As European Profits Disappoint, Some Hope for Santa Magic
(Bloomberg) -- European stocks just can’t seem to escape the bunker.
According to HSBC Holdings Plc strategists, just 54 percent of the European companies that reported earnings this season beat profit expectations, which is the lowest share of positive surprises since the end of 2015. Considering that European equities are already the least-loved region this year because of political and trade concerns, mediocre profits would seem to be the last straw. The Stoxx Europe 600 Index was down 0.3 percent on Monday, adding to Friday’s pull-back.
But it’s exactly this fact that makes some European stock bulls optimistic about the prospects of an end-of-the-year rally. According to Barclays Plc and Joh Berenberg Gossler & Co. KG, the valuations of European equities are so depressed that poor earnings results are already priced in and the market is begging for a recovery.
According to Citi strategists, half of the Stoxx Europe 600 companies are in bear market territory, a level not seen since market crises in 2011-2012 and 2008-2009.
“The reporting season was somewhat disappointing, given the many profit warnings,” Ulrich Urbahn, head of multi-asset strategy and research at Berenberg in Frankfurt, said by email. “However, positioning is quite light, valuations are moderate and buybacks as well as price momentum are turning more positive.”
Investors had been warned about this earnings season well ahead of time. Analysts have been slashing their 2018 estimates for the region’s profits since August, Citigroup Inc.’s Earnings Revisions Index shows, recently cutting forecasts by the most in more than two years. Based on Bloomberg data, earnings growth expectations for the Stoxx 600 Index companies in 2018 have dropped to 5.9 percent currently from 8.3 percent at the start of the year.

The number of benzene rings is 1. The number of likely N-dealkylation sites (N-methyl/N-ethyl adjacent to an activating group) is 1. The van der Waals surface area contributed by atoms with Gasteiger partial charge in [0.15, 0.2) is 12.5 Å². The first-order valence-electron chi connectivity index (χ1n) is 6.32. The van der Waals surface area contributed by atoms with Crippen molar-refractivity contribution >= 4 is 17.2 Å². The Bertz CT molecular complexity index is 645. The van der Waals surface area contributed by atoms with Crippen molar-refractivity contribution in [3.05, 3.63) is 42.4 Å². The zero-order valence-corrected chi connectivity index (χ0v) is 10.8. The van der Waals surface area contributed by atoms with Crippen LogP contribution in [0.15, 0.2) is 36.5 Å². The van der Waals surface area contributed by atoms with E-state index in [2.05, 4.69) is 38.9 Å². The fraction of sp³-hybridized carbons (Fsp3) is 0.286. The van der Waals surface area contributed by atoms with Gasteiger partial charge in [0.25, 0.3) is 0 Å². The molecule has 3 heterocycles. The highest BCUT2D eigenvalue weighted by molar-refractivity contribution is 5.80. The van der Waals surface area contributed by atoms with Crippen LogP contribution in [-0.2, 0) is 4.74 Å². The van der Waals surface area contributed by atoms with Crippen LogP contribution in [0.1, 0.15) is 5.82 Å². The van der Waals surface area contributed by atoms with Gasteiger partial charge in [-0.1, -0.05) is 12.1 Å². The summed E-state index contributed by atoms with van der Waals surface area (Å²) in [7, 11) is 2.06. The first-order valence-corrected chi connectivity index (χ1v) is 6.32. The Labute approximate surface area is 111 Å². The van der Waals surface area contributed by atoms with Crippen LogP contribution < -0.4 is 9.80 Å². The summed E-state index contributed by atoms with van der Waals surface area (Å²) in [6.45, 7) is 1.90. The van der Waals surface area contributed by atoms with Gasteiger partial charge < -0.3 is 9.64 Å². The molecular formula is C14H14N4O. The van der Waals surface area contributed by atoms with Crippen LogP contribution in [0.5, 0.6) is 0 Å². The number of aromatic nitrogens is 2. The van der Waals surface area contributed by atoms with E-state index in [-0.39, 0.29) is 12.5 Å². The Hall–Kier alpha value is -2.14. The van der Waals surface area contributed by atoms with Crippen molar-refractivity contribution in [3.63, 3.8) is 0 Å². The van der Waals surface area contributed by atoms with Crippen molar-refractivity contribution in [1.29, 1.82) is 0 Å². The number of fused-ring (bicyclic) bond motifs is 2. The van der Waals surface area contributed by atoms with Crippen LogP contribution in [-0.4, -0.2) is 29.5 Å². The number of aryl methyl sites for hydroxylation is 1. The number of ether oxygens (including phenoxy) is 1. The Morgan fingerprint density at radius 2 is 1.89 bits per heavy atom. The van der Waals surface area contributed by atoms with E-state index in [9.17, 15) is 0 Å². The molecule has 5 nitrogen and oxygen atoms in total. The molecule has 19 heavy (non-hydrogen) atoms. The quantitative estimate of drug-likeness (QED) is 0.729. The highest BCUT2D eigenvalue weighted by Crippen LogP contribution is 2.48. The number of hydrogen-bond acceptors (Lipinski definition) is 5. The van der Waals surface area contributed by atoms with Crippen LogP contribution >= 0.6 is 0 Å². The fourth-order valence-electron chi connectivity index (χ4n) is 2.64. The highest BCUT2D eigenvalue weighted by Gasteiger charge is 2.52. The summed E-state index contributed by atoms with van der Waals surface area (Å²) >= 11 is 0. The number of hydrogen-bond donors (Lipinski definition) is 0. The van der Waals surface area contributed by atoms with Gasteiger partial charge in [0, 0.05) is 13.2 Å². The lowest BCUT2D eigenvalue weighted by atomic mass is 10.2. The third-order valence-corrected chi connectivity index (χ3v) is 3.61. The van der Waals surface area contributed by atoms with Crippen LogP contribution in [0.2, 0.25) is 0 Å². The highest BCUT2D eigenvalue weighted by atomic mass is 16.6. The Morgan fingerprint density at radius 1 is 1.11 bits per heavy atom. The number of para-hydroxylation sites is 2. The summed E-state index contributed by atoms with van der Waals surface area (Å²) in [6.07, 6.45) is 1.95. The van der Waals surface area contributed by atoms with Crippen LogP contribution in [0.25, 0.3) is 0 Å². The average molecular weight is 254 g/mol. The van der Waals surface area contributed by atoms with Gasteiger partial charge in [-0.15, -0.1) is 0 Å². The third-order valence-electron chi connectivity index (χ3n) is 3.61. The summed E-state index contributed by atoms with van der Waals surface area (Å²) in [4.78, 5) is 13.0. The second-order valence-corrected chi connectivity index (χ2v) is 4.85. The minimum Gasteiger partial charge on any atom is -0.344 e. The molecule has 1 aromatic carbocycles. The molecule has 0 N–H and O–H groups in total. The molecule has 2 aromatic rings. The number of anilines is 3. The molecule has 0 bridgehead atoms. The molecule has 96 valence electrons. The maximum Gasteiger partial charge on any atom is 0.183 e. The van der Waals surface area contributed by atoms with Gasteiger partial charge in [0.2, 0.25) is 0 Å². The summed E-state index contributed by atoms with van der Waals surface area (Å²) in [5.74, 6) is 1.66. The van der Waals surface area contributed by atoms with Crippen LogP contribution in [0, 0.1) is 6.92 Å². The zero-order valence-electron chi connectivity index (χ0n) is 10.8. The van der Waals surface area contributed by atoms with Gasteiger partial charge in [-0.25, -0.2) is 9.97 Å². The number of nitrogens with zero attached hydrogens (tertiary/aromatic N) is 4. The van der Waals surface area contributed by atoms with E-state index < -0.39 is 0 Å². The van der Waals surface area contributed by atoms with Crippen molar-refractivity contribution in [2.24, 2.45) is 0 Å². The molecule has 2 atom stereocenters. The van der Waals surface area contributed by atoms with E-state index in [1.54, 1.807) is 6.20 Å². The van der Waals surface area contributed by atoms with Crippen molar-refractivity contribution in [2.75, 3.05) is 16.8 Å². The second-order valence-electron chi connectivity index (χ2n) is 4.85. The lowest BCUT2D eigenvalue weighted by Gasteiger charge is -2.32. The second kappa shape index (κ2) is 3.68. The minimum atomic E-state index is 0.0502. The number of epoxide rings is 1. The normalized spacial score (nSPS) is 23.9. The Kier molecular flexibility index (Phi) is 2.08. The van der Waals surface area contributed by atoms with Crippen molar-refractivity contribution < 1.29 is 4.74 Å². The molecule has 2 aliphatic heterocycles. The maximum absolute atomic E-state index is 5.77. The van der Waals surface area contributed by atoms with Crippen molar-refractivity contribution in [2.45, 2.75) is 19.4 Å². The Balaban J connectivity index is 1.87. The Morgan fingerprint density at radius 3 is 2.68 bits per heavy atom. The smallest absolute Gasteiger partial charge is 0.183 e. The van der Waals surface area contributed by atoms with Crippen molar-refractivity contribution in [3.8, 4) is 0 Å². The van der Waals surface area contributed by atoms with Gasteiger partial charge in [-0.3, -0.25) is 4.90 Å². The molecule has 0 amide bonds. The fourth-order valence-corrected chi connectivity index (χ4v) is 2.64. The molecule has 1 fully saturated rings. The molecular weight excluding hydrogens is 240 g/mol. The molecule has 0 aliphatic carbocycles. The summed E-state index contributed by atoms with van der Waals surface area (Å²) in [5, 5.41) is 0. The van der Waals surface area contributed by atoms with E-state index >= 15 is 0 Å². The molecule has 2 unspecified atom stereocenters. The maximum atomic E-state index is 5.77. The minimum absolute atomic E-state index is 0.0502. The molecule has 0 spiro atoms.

Just last week, UniCredit SpA’s third-quarter net income missed the lowest estimate as the lender took a 850 million-euro ($972 million) charge on its Turkish business. BMW AG also disappointed the market, as the world’s second-biggest luxury carmaker warned investors about challenges ranging from trade wars to Brexit fallout. And jewelry maker Pandora A/S missed analyst estimates and cut its full-year outlook.
Although Morgan Stanley says this earnings season is likely to be the worst for Europe since 2014, corporate profits improved as the end of the reporting period approached. That “suggests things aren’t quite as gloomy as feared,” strategists led by Graham Secker said in a note.
Strategists surveyed by Bloomberg see the Stoxx 600 Index rising about 8 percent by the end of the year, a forecast that is likely based on hopes of a U.S.-China trade deal and an absence of new political shocks, such as the Italian budget crisis or a poor Brexit deal.
“Sentiment is too depressed relative to what we see as likely incoming political and economic reality,” William Hobbs, head of investment strategy at Barclays Investment Solutions in London, said by email. “And even if there’s no U.S.-China deal this year, we expect a Santa rally into the end of the year, and continental Europe should lead the way.”
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